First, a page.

Then, a few years on, first baby in tow, I joined an evening class and wrote two very different opening chapters for a competition. One was historical. The other was the opening chapter to my first novel Lullaby, in which a young mum Jessica loses both husband and baby on a daytrip to the Tate. The husband is found beaten and unconscious; the child has vanished. Jessica is already struggling with family demons, has suffered PND – and feels ‘less than’ in her marriage. But, by God, Jess loves her baby.
She spends fourteen days hunting for her son, both repelled and attracted to the policeman helping her, DI Joe Silver.
The ‘feeling’ of the book was absolutely domestic noir: informed by my own new circumstances, and the terror of loving another human so very much. It was also inspired in part by the infertility that loomed at one point, making me wonder how desperate someone might become.
It was, as my first editor said, a ‘there but for the Grace of God go I’ story that many could relate to: losing a child; feeling crap in a marriage.
Urged on by classmates, galvanised by both the escapism of writing and desperation to be with my son, I pondered the unthinkable. Could I – maybe – make a living from books, and stay home with him? It seems audacious now – but it kept me going.
So I wrote my first psychological ‘domestic noir’ thriller because:
- I loved plot and intrigue in a book myself.
- I was trying to work out age-old female emotions and crises.
- I knew crime was the biggest-selling genre, and I had an eye on the book’s commercial value – I needed to sell it. Women make up 70% of crime readers – though I didn’t know that then – but I think they were getting bored of all the bestsellers featuring male detectives.
It was time for something new. Or not new, exactly; but something that spoke directly to the female sensibility.
Wanting to sell Lullaby, I contacted five agents (the first reaction is above!). Another of these took me on, and I soon got my first deal. I’m one of the lucky ones. I do know that.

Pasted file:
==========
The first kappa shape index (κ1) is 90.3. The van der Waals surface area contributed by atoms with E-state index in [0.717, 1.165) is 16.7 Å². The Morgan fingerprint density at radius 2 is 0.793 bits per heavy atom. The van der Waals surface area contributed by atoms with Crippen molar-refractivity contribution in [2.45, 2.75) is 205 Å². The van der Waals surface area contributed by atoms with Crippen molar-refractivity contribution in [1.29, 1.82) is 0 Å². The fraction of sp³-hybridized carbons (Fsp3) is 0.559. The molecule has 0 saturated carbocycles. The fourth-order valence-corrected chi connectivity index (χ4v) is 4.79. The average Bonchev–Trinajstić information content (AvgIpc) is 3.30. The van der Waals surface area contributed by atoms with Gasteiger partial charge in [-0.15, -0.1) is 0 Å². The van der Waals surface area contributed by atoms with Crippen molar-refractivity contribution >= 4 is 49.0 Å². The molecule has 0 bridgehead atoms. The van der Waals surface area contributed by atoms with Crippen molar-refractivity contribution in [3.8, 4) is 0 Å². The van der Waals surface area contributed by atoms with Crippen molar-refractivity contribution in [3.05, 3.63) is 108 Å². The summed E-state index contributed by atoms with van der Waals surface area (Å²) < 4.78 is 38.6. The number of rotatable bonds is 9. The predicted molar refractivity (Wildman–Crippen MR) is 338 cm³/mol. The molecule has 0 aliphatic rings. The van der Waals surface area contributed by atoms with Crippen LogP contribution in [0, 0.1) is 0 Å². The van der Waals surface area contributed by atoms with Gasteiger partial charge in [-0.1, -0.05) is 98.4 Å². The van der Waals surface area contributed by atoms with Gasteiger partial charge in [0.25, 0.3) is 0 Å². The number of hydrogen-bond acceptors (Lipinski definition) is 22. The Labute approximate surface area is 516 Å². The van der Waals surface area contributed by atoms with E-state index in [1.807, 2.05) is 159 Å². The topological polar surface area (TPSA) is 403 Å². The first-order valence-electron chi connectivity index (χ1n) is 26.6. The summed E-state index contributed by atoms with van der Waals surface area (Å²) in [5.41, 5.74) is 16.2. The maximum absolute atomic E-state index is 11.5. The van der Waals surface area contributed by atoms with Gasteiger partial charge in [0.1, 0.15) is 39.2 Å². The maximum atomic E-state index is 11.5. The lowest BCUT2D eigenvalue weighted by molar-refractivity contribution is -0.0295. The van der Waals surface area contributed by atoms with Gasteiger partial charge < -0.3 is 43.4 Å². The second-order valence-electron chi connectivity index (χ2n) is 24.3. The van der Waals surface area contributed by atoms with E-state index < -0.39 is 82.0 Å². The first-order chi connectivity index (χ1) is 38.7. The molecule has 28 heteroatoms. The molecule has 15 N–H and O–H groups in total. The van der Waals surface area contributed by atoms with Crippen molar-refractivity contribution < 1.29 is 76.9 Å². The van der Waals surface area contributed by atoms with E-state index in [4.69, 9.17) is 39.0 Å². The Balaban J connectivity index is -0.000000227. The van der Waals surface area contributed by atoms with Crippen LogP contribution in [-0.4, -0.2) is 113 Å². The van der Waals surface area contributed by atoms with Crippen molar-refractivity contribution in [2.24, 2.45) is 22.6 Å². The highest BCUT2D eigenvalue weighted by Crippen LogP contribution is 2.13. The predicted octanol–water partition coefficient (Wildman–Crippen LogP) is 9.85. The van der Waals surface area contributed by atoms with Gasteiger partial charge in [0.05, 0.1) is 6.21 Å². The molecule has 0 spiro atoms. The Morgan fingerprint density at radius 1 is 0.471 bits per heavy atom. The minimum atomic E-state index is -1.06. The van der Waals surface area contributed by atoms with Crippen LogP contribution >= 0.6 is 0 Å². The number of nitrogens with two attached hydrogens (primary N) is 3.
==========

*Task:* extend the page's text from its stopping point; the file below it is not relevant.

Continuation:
But those words haunt me sometimes: about being a mix of two things, not sitting comfortably. The genre was only named in the decade after I was first published – and yet it’s done me few favours to have been a front-runner.
It’s taken huge efforts not to feel galled as the domestic noir steam train hurtled past. S.J. Watson’s Before I Go To Sleep was huge just after my fourth book Fragile Minds came out in 2011 – both featuring women on the edge who’ve lost their memories through trauma. Then came the real big-hitter: Gillian Flynn’s Gone Girl, with its great twist, published in 2012. The media went into meltdown: a book about a toxic marriage! All new! (Just as, er, most of my books had been about.) Next came The Girl on the Train (still at the top over a year later).
Every publisher in town snapped up domestic noir: novels about (generally) strong women and their complex emotional lives.
I’d be disingenuous not to admit there were, also, other writers starting to do a similar thing as the same time as me: Sophie Hannah, to name one. The marvellous Nicci French published stand-alone psychological thrillers; the first, The Memory Game, in 1997. To give Gillian Flynn credit, her first novel Sharp Objects was published the same year as Lullaby; although it wasn’t domestic noir. And of course, my own writing heroines, named earlier on, did something similar – only not so mired in modern domestic issues.
My real frustration lies in domestic noir constantly being heralded as new when it isn’t. It might have been prescient but the genre’s now so successful, publishers have pushed it to saturation point.
When my last agent wanted to move me from Avon after four books, traditional publishers, bursting at the seams with the genre, wanted debuts to wow with. I was old hat! My fifth book 24 Hours, about an abusive marriage (written before Gone Girl was even published) interested various publishers – who largely suggested changes to make it more like Gone Girl. My agent rued not having sent it out under a new name, so a publisher could claim to have discovered me.
In the end, my editor from HarperCollins took me with her to Bookouture. 24 Hours has done well. My sixth novel is about to come out, The Stepmother; another psychological thriller, but quirkier, a twist on Snow White.
Except now, I’m a little – jaded. I see readers commenting on a full market place, and authors Ruth Ware and Sabine Durrant spoke on Woman’s Hour about why exactly women are now all reading this type of book on the beach. Because there are so many of these books out there now, I’d hazard a guess?
I yearn to try something new. I love writing my books, but I’m looking for the new zeitgeist … or to precede it. So, what hasn’t been done yet? Sci-fi concept thrillers are huge; YA is very big, apparently, but there must be something utterly new. …
I’ll let you know when I find it (first?).